example. his name is richard dean he is a 49-year-old vietnam veteran who has worked for the social security administration for 22 years. last year, he was working in the federal building when the blast killed 159 people. he reentered the building four times and the saved the lives of three women. he is here with us this evening and i want to mechanize richard and applaud his -- recognize richard and applaud his public service and heroism. [applause]
richard dean's story does not end there. november, he was forced out of the office when the government shutdown. the second time the government shutdown, he continued helping social security recipients but was working without pay. richard dean and his family and all of the people working every day for the american people, i challenge all , let'sin the chamber
never shut the federal government down again. [applause] prof. ubertaccio: what is the difference between that clip of ronald reagan and this clip from bill clinton? bill clinton uses his story into an account to score points for his political party. prof. ubertaccio: clinton takes this moment, not unlike the reagan moment, of national unity , a certifiable hero, someone who raced into the oklahoma city building as it was turning into rubble to rescue people on multiple occasions. he then uses that to make a political argument about not shutting down the government. that is very different. if we watched all of the applause, you would have seen behind president clinton is the
republican speaker. republicans controlled the house and senate in 1996. one party stands wildly to applaud will another party sits emily. clinton scored. he scored politically. the address, the lore of politics is too great for many presidents. this is wilson's small constitutional presidency. for partygned leadership. presidents do not avoid the opportunity to use the address to try to score political points. from that formal address that george washington would have given. we are now into the latter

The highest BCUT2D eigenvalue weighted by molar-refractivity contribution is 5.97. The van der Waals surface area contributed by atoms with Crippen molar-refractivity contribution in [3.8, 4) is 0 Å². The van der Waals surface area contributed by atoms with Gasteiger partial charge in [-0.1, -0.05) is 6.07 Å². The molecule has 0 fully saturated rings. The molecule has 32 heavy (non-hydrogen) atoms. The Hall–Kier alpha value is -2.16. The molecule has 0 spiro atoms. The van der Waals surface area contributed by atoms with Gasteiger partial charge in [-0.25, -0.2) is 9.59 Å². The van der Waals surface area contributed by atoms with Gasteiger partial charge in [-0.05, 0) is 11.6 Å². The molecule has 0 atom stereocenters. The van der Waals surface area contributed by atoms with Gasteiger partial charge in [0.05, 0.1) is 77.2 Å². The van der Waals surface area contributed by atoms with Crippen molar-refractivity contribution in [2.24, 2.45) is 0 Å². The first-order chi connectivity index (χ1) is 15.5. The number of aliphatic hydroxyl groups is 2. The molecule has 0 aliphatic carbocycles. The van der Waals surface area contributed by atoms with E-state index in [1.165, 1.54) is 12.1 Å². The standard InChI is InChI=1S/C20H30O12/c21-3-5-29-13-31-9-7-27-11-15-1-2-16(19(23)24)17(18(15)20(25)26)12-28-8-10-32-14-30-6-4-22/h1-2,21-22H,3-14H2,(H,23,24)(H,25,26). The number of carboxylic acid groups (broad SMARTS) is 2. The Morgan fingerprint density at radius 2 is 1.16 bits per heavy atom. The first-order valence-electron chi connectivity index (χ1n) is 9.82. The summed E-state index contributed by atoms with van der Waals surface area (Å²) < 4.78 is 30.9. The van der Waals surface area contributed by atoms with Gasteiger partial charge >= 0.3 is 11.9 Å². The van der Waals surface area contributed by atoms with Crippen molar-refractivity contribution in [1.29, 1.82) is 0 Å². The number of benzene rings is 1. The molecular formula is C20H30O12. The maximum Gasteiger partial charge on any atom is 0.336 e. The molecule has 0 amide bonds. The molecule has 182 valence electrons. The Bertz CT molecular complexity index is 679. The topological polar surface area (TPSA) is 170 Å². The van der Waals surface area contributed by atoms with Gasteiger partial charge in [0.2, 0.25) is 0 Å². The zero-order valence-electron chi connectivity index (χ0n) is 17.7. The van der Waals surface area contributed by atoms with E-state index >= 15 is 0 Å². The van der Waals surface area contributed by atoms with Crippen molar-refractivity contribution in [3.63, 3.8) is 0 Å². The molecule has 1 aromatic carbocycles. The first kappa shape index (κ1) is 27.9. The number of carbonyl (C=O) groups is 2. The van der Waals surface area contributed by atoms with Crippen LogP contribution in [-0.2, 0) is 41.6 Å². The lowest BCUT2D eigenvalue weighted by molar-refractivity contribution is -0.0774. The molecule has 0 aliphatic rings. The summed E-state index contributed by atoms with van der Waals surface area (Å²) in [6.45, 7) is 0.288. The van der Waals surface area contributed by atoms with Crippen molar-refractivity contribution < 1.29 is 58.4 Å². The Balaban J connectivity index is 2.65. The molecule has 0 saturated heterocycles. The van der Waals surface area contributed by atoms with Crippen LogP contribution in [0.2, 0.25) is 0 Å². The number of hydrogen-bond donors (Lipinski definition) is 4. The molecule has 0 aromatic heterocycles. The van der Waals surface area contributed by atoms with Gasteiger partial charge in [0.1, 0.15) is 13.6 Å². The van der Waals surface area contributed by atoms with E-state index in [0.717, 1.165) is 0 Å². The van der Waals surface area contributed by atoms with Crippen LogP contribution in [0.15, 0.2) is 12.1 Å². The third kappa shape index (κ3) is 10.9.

that small constitutional presidency where presidents are using opportunities to advance a political agenda. where are we today deco -- today? instances that are hallmarks of today's address. the first is unusual and does not happen often. as of the address has become more partisan, it is perhaps something we should expect to see again in the future. >> there are those who claim members would ensure illegal immigrants. this is false. i am proposing would not apply to those who are here illegally. [booing] not true. isf. ubertaccio: that
congressman joe wilson yelling at president obama, you lie. that is not a formal state of the union address, but a presidential address. the president is speaking about the health care bill that he is advancing. wilson apologizes for the outburst. it was considered a breach of decorum. there is that. the face on a nancy pelosi during this is priceless. this is considered a real breach. yet, as the address has become more partisan, it is perhaps not unusual that the house would look more like the house of commons during a debate, if you have ever seen prime minister's questions. every week on c-span on sunday evening. i am usually watching a clip
from prime minister's questions, much to the chagrin of my children. we get british civics before the big game. they get let each other and hoot and holler, typically not how business in the american house is done. this resembles that more where you have a member of congress speaking out during the course of a presidential state of the union. let's watch this clip. is a state of the union by president obama in 2010. >> with all due deference to separation of powers, last week, the supreme court reversed a law that i believe will open the floodgates for special interest including foreign corporations without limit. [applause]